- Stand before a full-length mirror or reflective surface as though addressing a putt; you don’t need a ball.
- Grip the putter with your right hand only, placing the left hand at your side or behind your back.
- Make a few continuous strokes using the right shoulder to control the movement of your arm and putter. The wrist and hand should remain as stable as possible.
- Now, place your left hand in its normal position without actually touching the putter. This is called using a “ghost hand.”
- Make strokes with the right arm while moving the left hand/arm in sync with the putter. Don’t allow the grip to touch your left hand, or the left hand to separate farther from the club.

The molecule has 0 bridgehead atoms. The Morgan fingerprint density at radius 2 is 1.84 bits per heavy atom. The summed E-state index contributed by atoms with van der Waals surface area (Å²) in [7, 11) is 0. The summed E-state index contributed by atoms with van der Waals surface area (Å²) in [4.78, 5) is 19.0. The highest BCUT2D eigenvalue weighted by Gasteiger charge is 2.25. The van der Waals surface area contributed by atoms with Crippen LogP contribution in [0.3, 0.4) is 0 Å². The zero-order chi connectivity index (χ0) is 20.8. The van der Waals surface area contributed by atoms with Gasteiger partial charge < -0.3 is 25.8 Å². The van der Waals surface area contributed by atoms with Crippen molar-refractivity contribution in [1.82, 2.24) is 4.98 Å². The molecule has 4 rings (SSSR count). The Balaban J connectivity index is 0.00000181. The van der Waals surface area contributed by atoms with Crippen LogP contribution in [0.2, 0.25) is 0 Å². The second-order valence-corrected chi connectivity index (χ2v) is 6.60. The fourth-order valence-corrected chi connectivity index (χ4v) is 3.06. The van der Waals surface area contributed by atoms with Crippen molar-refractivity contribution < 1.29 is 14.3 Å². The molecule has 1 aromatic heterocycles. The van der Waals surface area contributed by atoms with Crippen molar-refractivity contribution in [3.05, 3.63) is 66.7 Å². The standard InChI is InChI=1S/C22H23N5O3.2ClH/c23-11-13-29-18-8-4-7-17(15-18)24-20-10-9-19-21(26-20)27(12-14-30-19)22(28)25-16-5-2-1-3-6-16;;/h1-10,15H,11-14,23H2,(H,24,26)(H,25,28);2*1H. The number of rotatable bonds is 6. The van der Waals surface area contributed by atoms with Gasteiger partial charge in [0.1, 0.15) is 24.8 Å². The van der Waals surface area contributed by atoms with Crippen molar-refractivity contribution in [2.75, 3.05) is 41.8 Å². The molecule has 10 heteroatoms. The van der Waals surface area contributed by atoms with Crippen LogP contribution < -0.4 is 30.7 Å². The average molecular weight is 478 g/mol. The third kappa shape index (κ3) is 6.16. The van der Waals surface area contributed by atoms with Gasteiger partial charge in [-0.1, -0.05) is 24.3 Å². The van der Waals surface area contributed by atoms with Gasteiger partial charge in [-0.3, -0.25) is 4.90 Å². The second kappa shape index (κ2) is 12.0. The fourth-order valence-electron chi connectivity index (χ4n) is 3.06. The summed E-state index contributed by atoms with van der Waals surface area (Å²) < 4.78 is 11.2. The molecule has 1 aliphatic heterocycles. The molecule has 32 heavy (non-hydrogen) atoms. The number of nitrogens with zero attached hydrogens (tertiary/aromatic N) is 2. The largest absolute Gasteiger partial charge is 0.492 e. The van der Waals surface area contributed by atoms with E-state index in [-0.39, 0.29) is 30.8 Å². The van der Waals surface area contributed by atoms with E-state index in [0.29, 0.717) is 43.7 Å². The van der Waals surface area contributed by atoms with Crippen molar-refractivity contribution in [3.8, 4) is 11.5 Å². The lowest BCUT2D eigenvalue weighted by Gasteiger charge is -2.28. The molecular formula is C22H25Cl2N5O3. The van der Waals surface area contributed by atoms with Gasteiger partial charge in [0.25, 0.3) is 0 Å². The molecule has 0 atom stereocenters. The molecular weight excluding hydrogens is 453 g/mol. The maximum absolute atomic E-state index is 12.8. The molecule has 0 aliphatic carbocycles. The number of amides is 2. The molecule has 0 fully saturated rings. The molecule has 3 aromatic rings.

- Check your motion in the mirror to maintain the small separation between left hand and putter.
- Perform the same steps with the left hand on the club and the right hand in the “ghost” position.
You know how teammates often bicker in pressure situations? How they fail to play together when unity is most needed? In golf, the hands sometimes do the very same thing.
Putting is especially difficult when the nerves get frayed. The left and right hands fight for dominance, causing a jabby stroke and putts that roll long, short, left and right – everywhere but into the cup. To putt well under pressure, your hands must function as one. Here’s a cool indoor drill to keep them on the same page:
Try this drill on the practice green, then stroke a few putts. You’ll be amazed at how well the hands work in unison.